Microsoft Confronts Google on Copyright

Microsoft is set to launch a blistering attack on rival Google Tuesday for what the software giant argues is the Web-search leader’s “cavalier” approach to copyright protection. 

In prepared remarks to be delivered to the Association of American Publishers, Microsoft Associate General Counsel Thomas Rubin argues that Google’s move into new-media markets has come at the expense of publishers of books, videos and software.

The Microsoft attorney’s comments echo arguments at the heart of a 16-month-old copyright lawsuit against Google brought by five major book publishers and organized by the Association of American Publishers, an industry trade group.

“Companies that create no content of their own, and make money solely on the backs of other people’s content, are raking in billions through advertising revenue and IPOs,” says Rubin, who oversees copyright and trade secret law at Microsoft.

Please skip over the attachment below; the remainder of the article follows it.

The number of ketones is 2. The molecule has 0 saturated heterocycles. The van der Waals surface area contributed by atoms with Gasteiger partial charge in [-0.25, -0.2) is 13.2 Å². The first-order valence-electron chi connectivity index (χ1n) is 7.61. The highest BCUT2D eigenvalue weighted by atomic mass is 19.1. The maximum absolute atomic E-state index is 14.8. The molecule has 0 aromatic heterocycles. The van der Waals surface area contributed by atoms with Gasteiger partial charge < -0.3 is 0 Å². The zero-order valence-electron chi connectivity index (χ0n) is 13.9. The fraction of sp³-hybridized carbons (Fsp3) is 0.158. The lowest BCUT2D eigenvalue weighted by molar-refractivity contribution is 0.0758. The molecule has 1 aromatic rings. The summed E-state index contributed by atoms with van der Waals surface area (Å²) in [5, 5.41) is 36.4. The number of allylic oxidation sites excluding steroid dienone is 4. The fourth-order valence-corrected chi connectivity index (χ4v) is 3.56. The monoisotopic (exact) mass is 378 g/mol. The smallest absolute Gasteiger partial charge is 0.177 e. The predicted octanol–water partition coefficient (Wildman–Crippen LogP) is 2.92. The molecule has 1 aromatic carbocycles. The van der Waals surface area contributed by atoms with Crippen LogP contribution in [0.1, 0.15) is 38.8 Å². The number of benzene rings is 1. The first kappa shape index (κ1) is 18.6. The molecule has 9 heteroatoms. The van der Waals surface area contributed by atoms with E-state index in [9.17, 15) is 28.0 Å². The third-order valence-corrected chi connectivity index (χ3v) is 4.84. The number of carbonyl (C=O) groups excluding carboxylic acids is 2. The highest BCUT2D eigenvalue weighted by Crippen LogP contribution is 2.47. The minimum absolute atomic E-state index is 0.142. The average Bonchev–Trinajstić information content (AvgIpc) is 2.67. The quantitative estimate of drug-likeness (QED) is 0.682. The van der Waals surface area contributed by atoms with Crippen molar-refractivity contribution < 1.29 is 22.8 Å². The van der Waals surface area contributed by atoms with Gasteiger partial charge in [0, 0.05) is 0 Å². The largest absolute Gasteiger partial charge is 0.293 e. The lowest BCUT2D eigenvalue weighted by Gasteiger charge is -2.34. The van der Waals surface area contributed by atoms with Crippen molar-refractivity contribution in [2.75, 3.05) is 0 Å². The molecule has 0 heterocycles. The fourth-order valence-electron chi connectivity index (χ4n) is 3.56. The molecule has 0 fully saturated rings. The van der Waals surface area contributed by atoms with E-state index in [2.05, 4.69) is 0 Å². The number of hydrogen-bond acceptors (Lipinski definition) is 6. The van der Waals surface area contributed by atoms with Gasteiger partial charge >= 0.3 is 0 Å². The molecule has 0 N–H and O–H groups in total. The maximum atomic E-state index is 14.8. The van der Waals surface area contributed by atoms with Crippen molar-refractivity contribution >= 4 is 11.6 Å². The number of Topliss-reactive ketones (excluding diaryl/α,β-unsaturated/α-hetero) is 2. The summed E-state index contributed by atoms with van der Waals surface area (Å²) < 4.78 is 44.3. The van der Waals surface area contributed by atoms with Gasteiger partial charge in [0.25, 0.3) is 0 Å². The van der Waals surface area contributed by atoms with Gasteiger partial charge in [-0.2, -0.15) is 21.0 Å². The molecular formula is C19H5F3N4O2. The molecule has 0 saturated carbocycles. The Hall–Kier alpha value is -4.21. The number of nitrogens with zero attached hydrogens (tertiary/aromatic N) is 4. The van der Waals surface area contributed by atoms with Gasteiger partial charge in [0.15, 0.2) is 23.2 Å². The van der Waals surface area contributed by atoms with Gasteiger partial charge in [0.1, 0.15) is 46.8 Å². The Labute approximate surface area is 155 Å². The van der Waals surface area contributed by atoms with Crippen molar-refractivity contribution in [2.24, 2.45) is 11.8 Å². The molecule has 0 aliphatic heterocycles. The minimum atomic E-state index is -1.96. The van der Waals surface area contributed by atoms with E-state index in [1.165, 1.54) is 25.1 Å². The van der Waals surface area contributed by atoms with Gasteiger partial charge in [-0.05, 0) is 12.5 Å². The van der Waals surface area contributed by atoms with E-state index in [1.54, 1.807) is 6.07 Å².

“Google takes the position that everything may be freely copied unless the copyright owner notifies Google and tells it to stop,” said Rubin, noting that Microsoft takes the position of seeking the copyright owner’s consent before they copy.

Competition is heating up this year between Google, the world’s dominant provider of Web-search services, and software giant Microsoft, which recently entered the Web-search market.

At the same time, Google has recently expanded into the business software market with a set of Web-based subscription services it sees as a major revenue generator which could chip away at Microsoft’s 15-year dominance of computer software.

Rubin invokes criticism that Google has faced since its acquisition late last year of YouTube, which has come under fire from several major media companies for allowing widespread copyright infringement of professionally produced video.

“In essence, Google is saying to you and to other copyright owners: ‘Trust us – you’re protected. We’ll keep the digital copies secure, we’ll only show snippets, we won’t harm you, we’ll promote you,”‘ Rubin argues in his speech.


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2 Responses to Microsoft Confronts Google on Copyright

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